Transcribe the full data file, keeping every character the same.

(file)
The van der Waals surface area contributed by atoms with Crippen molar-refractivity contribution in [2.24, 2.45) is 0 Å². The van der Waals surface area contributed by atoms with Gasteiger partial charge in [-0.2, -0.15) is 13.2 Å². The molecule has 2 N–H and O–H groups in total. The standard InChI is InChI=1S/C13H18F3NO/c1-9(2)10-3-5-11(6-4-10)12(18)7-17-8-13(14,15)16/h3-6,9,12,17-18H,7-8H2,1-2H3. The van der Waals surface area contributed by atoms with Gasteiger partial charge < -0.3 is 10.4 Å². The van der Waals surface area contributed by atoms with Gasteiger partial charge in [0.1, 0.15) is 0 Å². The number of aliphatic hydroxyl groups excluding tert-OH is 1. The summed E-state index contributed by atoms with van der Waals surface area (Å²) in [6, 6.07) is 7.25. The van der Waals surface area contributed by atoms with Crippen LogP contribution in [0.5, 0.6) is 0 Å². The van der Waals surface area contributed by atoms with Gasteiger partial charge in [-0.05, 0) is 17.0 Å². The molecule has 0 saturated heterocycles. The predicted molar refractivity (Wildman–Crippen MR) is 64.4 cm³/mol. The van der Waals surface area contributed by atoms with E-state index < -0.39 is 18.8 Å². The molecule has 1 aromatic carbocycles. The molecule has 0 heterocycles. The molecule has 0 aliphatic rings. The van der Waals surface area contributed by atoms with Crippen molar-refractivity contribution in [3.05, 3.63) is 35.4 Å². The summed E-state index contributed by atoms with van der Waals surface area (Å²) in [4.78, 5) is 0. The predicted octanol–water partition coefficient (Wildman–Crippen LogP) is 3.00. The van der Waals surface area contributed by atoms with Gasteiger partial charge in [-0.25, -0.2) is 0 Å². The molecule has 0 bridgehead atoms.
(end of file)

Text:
The van der Waals surface area contributed by atoms with Crippen molar-refractivity contribution in [2.24, 2.45) is 0 Å². The van der Waals surface area contributed by atoms with Gasteiger partial charge in [-0.2, -0.15) is 13.2 Å². The molecule has 2 N–H and O–H groups in total. The standard InChI is InChI=1S/C13H18F3NO/c1-9(2)10-3-5-11(6-4-10)12(18)7-17-8-13(14,15)16/h3-6,9,12,17-18H,7-8H2,1-2H3. The van der Waals surface area contributed by atoms with Gasteiger partial charge < -0.3 is 10.4 Å². The van der Waals surface area contributed by atoms with Gasteiger partial charge in [0.1, 0.15) is 0 Å². The number of aliphatic hydroxyl groups excluding tert-OH is 1. The summed E-state index contributed by atoms with van der Waals surface area (Å²) in [6, 6.07) is 7.25. The van der Waals surface area contributed by atoms with Crippen LogP contribution in [0.5, 0.6) is 0 Å². The van der Waals surface area contributed by atoms with Gasteiger partial charge in [-0.05, 0) is 17.0 Å². The molecule has 0 saturated heterocycles. The predicted molar refractivity (Wildman–Crippen MR) is 64.4 cm³/mol. The van der Waals surface area contributed by atoms with E-state index < -0.39 is 18.8 Å². The molecule has 1 aromatic carbocycles. The molecule has 0 heterocycles. The molecule has 0 aliphatic rings. The van der Waals surface area contributed by atoms with Crippen molar-refractivity contribution in [3.05, 3.63) is 35.4 Å². The summed E-state index contributed by atoms with van der Waals surface area (Å²) in [4.78, 5) is 0. The predicted octanol–water partition coefficient (Wildman–Crippen LogP) is 3.00. The van der Waals surface area contributed by atoms with Gasteiger partial charge in [-0.25, -0.2) is 0 Å². The molecule has 0 bridgehead atoms.